I’m finalizing my Beginning Writers Workbook, based on the online course most of you took. This blog posting is my “last call” for supportive blurbs that I can use on the first two pages of this workbook and possibly on the back cover as well.
Write whatever you like, but please put your name at the bottom, as well as some kind of title that describes you, whether it is Freelance Fundraising Copywriter or Purveyor of Polished Postcards. I would feel honored to include your name.
I hope to have the book up on Amazon by October 1, so you can see that I’m in a hurry!
Many, many thanks. –Ann Linquist, Freelance Writer and Online Writing Instructor
It was as if Clarissa had known this moment would come. Everything was against it—her family, his family, the simmering feud that had been going on for years over a failed business partnership, even geography. Damon lived in a townhouse in Georgetown; she had a one-room apartment in Oakland she could barely afford on her salary as a barista. Good thing she had a scholarship or Berkeley would have been out of the question.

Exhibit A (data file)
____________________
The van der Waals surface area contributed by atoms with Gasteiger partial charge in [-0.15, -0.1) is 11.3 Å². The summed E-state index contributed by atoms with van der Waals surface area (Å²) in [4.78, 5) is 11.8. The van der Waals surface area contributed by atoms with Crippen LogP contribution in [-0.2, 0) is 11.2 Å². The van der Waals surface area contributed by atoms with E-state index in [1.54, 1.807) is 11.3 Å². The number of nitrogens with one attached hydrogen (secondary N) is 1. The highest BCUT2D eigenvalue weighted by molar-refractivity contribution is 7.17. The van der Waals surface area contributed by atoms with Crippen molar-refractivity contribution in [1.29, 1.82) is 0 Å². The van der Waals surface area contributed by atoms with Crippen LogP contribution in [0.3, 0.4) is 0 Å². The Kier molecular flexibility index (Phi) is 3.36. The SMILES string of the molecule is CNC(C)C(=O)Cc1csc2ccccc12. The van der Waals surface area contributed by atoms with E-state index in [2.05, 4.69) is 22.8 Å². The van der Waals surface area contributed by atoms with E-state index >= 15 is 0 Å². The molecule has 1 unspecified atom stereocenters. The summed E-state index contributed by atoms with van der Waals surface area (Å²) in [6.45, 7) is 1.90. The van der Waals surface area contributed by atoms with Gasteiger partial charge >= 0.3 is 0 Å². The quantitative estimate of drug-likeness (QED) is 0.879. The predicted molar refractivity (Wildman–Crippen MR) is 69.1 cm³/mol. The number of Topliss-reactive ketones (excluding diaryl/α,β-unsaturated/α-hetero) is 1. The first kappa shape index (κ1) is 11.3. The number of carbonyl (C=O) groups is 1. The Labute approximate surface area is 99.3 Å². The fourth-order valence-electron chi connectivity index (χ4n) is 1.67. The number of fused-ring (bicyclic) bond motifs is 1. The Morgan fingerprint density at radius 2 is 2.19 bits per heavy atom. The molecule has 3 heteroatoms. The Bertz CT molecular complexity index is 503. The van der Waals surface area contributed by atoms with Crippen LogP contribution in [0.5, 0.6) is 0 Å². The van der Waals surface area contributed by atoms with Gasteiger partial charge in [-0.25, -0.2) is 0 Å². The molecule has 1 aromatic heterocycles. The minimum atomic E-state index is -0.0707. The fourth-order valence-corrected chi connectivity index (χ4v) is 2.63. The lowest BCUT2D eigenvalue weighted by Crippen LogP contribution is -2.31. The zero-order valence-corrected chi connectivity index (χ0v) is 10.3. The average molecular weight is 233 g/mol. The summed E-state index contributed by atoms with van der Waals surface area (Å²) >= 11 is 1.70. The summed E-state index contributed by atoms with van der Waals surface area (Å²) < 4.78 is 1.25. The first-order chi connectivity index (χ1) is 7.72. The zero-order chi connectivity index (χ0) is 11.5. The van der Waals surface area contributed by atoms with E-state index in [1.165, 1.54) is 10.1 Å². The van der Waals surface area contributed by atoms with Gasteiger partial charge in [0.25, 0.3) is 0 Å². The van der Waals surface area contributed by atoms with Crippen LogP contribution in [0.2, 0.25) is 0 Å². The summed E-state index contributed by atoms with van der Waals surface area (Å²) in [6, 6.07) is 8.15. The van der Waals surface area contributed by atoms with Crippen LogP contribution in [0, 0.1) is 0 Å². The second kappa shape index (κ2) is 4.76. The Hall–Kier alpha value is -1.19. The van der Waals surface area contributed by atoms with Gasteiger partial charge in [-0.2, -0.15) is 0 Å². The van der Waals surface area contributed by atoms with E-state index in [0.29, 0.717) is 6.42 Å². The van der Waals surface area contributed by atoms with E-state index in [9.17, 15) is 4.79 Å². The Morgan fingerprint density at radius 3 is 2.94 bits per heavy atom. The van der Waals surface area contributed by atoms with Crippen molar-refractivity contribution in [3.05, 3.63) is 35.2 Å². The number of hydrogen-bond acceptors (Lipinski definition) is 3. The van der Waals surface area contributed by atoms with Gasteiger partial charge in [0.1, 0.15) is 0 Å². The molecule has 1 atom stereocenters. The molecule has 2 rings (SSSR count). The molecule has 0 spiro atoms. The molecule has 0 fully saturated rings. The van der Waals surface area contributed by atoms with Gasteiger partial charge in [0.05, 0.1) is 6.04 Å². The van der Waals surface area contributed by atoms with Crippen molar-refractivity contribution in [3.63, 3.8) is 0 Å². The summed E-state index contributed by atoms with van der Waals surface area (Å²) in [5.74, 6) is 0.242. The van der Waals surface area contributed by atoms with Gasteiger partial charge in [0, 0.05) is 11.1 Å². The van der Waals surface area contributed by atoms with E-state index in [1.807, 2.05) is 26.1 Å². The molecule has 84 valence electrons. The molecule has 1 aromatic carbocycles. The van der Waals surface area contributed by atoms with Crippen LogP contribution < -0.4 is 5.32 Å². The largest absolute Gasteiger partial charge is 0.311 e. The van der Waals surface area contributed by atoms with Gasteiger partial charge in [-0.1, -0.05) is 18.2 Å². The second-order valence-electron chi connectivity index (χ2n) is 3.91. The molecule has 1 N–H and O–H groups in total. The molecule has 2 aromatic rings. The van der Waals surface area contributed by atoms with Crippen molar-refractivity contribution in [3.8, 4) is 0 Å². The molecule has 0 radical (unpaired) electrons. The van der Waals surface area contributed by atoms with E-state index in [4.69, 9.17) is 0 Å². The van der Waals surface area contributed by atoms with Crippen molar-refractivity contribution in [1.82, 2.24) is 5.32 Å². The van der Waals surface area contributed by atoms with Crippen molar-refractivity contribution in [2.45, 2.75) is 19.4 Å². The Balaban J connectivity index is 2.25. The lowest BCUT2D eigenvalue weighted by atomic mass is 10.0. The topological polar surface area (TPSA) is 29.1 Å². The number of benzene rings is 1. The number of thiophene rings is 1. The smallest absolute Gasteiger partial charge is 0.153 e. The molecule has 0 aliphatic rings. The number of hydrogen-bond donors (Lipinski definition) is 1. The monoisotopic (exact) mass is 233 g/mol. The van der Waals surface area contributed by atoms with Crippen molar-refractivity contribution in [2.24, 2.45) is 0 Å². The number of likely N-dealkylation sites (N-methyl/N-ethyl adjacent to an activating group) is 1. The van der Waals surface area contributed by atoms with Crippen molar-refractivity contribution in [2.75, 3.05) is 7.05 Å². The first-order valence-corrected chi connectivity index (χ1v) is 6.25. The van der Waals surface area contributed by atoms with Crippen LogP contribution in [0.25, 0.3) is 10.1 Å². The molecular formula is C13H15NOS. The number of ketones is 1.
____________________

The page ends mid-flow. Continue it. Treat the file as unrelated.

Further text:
But suddenly he was here, at her door, with roses and a ring, his Maserati idling at the curb. God, he looked good. Maybe the past could be overcome. His smile said so; her answering heart echoed yes, and then they were one.
[Aauuggh! Barf! Ick! Save them if you can!]
Foggy Rotini with Singing Tips
Purple Cheese Sneaker Crisps
Soup or Salad
Portly Orange Chunks with Sour Glue Vinaigrette
Shower Drain Fritters with Simplistic Sparklers
Awkward Anchovy Steak
Broasted Brazilian Perch Legs
Six Bottom Feeder Deli Pedals
Birch Slices with Sobriety Sauce
Caramelized Cement Cones
Crunchy Catalog Chews
Assorted Nutty and Cutting Remarks
What are you serving?